Feb 15, 2006

Pointing the wheels out

Imagine you're busy fashioning one of those super-quick, almost unobtrusive commutes that let your slip through the urban fabric unnoticed. One of those rides where you get to work all sweaty, wanting to yell out to everyone and explain the technical highpoints of the ride in graphic detail.

Whereupon they all look at you and think, 'stupid, immature, excitable jerk.'

Then, a car turns sharp left in front of you. The dream shatters and you wake up in a white bed, stare at a boring ceiling.

Moments later, all the colleagues file in, commiserate and think, 'stupid, immature, excitable jerk.'

I just thought of something (no doubt the seed was sowed by someone on the net...) as a precaution against oblivious cagers cutting you off. Three words: Watch The (Front) Wheels.

Any four wheeler intending to change direction, be it a sharp motorcyclist-decapitating ninety degree swipe, a lane change or a jink around a candy bar wrapper in the middle of the lane, must begin with a steering correction. And thanks to the non-turning nature of the surrounding paint work, it should be easy to spot. Moving object against a stable background, I think it's called.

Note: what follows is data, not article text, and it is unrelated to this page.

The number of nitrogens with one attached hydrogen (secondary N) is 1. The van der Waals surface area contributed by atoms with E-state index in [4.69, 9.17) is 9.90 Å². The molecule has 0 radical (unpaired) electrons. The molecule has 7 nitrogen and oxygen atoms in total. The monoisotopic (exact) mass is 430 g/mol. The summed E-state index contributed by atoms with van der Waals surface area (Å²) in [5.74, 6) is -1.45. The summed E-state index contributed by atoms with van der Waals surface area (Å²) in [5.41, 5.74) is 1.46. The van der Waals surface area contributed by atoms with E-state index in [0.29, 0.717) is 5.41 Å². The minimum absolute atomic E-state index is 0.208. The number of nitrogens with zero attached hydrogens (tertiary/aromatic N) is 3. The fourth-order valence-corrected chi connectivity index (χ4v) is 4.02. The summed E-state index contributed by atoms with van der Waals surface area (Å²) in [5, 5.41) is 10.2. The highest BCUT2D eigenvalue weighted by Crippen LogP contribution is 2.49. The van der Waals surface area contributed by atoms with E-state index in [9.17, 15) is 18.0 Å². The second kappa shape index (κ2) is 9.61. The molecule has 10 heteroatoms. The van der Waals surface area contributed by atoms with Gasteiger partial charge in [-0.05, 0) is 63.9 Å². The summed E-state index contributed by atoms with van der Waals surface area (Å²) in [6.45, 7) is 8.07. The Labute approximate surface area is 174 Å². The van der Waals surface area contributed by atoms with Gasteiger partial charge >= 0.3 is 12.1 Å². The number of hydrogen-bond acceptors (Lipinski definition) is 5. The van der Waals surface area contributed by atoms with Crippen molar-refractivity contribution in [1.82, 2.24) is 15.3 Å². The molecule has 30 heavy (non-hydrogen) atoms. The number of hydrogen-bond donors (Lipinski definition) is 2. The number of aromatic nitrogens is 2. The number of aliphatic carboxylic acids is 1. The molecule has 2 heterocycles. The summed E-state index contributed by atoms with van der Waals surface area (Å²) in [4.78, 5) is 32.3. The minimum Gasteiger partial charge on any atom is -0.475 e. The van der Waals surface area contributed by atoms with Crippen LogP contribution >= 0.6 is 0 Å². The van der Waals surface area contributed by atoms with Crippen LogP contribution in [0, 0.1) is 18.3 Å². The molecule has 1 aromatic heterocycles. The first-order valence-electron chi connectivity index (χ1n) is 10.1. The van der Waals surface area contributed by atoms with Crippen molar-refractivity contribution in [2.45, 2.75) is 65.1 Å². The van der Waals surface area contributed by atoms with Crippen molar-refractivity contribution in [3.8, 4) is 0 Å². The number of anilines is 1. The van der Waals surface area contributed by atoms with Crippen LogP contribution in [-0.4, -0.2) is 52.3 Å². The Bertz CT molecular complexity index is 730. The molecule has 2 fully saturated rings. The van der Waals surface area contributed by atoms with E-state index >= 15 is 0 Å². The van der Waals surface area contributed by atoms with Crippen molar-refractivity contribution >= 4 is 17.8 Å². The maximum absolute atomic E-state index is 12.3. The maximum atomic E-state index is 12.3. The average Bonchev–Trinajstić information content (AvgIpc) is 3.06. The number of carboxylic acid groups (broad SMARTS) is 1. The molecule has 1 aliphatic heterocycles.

I've tried it. Combined with peripheral vision registering turning hands on the steering wheel in cars, you can react way, way quicker to a car that's about to do you in. All you have to do is leave a sliver of peripheral vision down below, where you can spot the front wheels of cars you're about to pass. Even actively malevolent drivers will give themselves away. Obviously, this presupposes the fact that you're going slow enough to do something in the interest of self-preservation.

Further, I tried this while waiting at intersections. I found myself shying away from stopping next to or near the front ends of cars whose wheels were pointing at me. The cagers are too lazy to steer it straight and when they release the clutch, the car's going to pounce on me.

Okay, all done. You can return to imagining the perfect commute again, then.

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